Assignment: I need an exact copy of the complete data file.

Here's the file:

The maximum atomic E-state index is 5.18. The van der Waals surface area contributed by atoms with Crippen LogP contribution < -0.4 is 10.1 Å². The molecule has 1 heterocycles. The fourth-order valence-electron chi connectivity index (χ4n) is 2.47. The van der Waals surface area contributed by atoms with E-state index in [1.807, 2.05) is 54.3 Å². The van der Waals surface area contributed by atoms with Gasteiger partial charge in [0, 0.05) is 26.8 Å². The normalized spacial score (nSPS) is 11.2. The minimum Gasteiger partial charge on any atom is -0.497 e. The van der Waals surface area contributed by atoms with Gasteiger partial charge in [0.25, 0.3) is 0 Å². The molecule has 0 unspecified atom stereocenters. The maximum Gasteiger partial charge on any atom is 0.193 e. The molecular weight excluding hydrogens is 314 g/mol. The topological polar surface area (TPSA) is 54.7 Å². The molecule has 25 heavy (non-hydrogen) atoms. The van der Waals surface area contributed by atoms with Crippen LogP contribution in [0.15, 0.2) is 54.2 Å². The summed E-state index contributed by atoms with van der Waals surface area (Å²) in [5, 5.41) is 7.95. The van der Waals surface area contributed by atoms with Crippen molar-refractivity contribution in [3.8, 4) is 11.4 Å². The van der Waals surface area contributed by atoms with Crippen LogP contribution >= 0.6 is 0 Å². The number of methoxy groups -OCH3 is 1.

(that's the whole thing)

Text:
The maximum atomic E-state index is 5.18. The van der Waals surface area contributed by atoms with Crippen LogP contribution < -0.4 is 10.1 Å². The molecule has 1 heterocycles. The fourth-order valence-electron chi connectivity index (χ4n) is 2.47. The van der Waals surface area contributed by atoms with E-state index in [1.807, 2.05) is 54.3 Å². The van der Waals surface area contributed by atoms with Gasteiger partial charge in [0, 0.05) is 26.8 Å². The normalized spacial score (nSPS) is 11.2. The minimum Gasteiger partial charge on any atom is -0.497 e. The van der Waals surface area contributed by atoms with Gasteiger partial charge in [0.25, 0.3) is 0 Å². The molecule has 0 unspecified atom stereocenters. The maximum Gasteiger partial charge on any atom is 0.193 e. The molecular weight excluding hydrogens is 314 g/mol. The topological polar surface area (TPSA) is 54.7 Å². The molecule has 25 heavy (non-hydrogen) atoms. The van der Waals surface area contributed by atoms with Crippen LogP contribution in [0.15, 0.2) is 54.2 Å². The summed E-state index contributed by atoms with van der Waals surface area (Å²) in [5, 5.41) is 7.95. The van der Waals surface area contributed by atoms with Crippen molar-refractivity contribution in [3.8, 4) is 11.4 Å². The van der Waals surface area contributed by atoms with Crippen LogP contribution >= 0.6 is 0 Å². The number of methoxy groups -OCH3 is 1.